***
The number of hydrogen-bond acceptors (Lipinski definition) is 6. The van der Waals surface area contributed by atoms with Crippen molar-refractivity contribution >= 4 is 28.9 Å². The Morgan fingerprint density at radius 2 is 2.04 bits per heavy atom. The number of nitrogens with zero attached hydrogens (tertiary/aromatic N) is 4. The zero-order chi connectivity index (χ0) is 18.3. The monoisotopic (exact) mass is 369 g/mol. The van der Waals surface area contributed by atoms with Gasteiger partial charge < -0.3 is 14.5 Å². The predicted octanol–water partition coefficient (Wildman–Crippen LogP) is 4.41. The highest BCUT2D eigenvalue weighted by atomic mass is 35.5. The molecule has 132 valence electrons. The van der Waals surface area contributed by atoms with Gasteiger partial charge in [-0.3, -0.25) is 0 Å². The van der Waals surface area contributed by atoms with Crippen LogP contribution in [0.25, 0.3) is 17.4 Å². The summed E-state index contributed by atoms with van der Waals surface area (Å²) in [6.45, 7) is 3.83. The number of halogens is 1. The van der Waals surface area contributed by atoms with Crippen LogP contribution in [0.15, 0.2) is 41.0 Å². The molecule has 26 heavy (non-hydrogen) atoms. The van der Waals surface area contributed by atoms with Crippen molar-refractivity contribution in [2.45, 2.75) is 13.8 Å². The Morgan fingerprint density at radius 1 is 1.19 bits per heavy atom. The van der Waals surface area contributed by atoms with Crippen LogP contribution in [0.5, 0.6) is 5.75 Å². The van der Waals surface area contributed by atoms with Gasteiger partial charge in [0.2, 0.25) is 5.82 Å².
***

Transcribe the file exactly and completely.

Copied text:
The number of hydrogen-bond acceptors (Lipinski definition) is 6. The van der Waals surface area contributed by atoms with Crippen molar-refractivity contribution >= 4 is 28.9 Å². The Morgan fingerprint density at radius 2 is 2.04 bits per heavy atom. The number of nitrogens with zero attached hydrogens (tertiary/aromatic N) is 4. The zero-order chi connectivity index (χ0) is 18.3. The monoisotopic (exact) mass is 369 g/mol. The van der Waals surface area contributed by atoms with Gasteiger partial charge < -0.3 is 14.5 Å². The predicted octanol–water partition coefficient (Wildman–Crippen LogP) is 4.41. The highest BCUT2D eigenvalue weighted by atomic mass is 35.5. The molecule has 132 valence electrons. The van der Waals surface area contributed by atoms with Gasteiger partial charge in [-0.3, -0.25) is 0 Å². The van der Waals surface area contributed by atoms with Crippen LogP contribution in [0.25, 0.3) is 17.4 Å². The summed E-state index contributed by atoms with van der Waals surface area (Å²) in [6.45, 7) is 3.83. The number of halogens is 1. The van der Waals surface area contributed by atoms with Crippen LogP contribution in [0.15, 0.2) is 41.0 Å². The molecule has 26 heavy (non-hydrogen) atoms. The van der Waals surface area contributed by atoms with Crippen molar-refractivity contribution in [2.45, 2.75) is 13.8 Å². The Morgan fingerprint density at radius 1 is 1.19 bits per heavy atom. The van der Waals surface area contributed by atoms with Crippen LogP contribution in [0.5, 0.6) is 5.75 Å². The van der Waals surface area contributed by atoms with Gasteiger partial charge in [0.2, 0.25) is 5.82 Å².